What Is Cname Record in DNS Server?


Heather Bennett

A CNAME record in a DNS server, short for Canonical Name record, is used to map an alias or subdomain to the domain name. It is a type of resource record that allows you to associate multiple hostnames with a single IP address.

When a client makes a request to access a website, the DNS server looks up the domain name in its records to find the corresponding IP address. With a CNAME record, you can create an alias for an existing domain or subdomain instead of creating a new record with the same IP address.

CNAME records are commonly used when you want to point one hostname to another hostname. This can be helpful in scenarios such as:

  • Creating subdomains: You can use CNAME records to create subdomains for your main domain. For example, if your main domain is example.com and you want to create a blog subdomain, you can set up a CNAME record that points blog.example.com to another hostname.
  • Alias redirection: If you have multiple domains and want them all to point to the same website, you can use CNAME records.

    For instance, if you have example.com and example.net, both can have CNAME records pointing to www.com.

  • Load balancing: CNAME records are often used in load balancing setups where multiple servers handle incoming requests for the same domain. The CNAME record points to a load balancer hostname that distributes traffic across these servers.

To create or manage CNAME records in your DNS server, you typically need access to your DNS provider’s management interface. Here’s an example of how you might set up a CNAME record:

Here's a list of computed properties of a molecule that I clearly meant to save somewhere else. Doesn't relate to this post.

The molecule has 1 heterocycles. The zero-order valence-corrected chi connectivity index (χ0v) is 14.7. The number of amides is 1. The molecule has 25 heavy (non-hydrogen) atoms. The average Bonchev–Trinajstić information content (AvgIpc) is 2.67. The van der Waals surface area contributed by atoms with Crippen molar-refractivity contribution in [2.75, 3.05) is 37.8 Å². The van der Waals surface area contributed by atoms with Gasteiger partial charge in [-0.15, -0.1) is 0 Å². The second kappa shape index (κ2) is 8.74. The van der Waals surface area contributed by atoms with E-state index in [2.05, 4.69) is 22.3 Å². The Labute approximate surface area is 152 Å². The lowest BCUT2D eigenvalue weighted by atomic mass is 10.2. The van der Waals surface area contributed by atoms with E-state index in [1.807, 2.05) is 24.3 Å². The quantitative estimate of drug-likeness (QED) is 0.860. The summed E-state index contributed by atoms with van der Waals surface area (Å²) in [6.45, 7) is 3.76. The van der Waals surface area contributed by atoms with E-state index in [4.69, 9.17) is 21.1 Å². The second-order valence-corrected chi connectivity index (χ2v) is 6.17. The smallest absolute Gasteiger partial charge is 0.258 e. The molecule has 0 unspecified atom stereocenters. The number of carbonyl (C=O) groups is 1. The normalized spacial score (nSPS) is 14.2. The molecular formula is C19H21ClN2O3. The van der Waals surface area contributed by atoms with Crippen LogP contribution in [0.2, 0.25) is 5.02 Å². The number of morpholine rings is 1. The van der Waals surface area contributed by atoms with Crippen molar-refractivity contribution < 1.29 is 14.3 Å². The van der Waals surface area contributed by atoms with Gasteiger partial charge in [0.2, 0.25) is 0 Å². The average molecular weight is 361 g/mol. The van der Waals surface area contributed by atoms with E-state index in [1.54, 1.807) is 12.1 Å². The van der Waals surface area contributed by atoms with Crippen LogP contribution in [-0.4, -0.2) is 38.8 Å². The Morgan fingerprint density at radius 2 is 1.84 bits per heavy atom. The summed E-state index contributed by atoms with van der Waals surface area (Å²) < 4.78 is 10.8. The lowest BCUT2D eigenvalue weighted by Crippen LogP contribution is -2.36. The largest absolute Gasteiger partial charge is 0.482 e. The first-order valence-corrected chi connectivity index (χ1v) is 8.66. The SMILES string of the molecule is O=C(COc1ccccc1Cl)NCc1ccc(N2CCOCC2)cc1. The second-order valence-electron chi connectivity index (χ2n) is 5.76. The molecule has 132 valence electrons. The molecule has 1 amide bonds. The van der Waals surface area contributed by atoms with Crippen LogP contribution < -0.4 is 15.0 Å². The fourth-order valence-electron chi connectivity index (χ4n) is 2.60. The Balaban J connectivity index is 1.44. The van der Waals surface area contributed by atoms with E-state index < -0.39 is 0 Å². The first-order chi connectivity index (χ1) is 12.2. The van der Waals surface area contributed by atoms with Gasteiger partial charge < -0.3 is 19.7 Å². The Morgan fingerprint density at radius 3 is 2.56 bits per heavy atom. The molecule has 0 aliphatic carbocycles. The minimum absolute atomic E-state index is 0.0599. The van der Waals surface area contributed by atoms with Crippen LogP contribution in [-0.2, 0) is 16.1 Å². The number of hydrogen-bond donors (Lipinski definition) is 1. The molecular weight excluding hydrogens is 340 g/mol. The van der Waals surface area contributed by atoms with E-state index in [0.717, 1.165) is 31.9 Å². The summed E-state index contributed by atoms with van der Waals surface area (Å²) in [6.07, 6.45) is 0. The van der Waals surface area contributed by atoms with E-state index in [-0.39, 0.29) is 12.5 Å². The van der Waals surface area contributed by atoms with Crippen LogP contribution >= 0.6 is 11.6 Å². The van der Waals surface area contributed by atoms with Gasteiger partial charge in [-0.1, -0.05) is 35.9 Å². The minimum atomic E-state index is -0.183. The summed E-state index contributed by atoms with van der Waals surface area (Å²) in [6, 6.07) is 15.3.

Step 1:

Login into your DNS provider’s control panel.

Step 2:

Navigate to the DNS management section or zone editor.

Step 3:

Find the option to create a new record and select CNAME from the available record types.

Step 4:

Enter the alias or subdomain name in the hostname field. This is the name that you want to associate with another hostname.

Step 5:

In the destination field, specify the fully qualified domain name (FQDN) of the Target hostname. This is where your alias or subdomain will point to.

Step 6:

Save or publish your changes. The CNAME record may take some time to propagate across DNS servers, so it’s important to be patient.

It’s worth noting that CNAME records cannot coexist with other records of the same name. If you have other record types (such as A, AAAA, or MX) for a specific hostname, you’ll need to remove them before adding a CNAME record.

In conclusion, CNAME records are a useful tool in DNS server management. They provide flexibility by allowing you to map one hostname to another and are commonly used for creating subdomains, alias redirection, and load balancing scenarios. By understanding how CNAME records work and how to set them up, you can effectively manage your domain and subdomain configurations.

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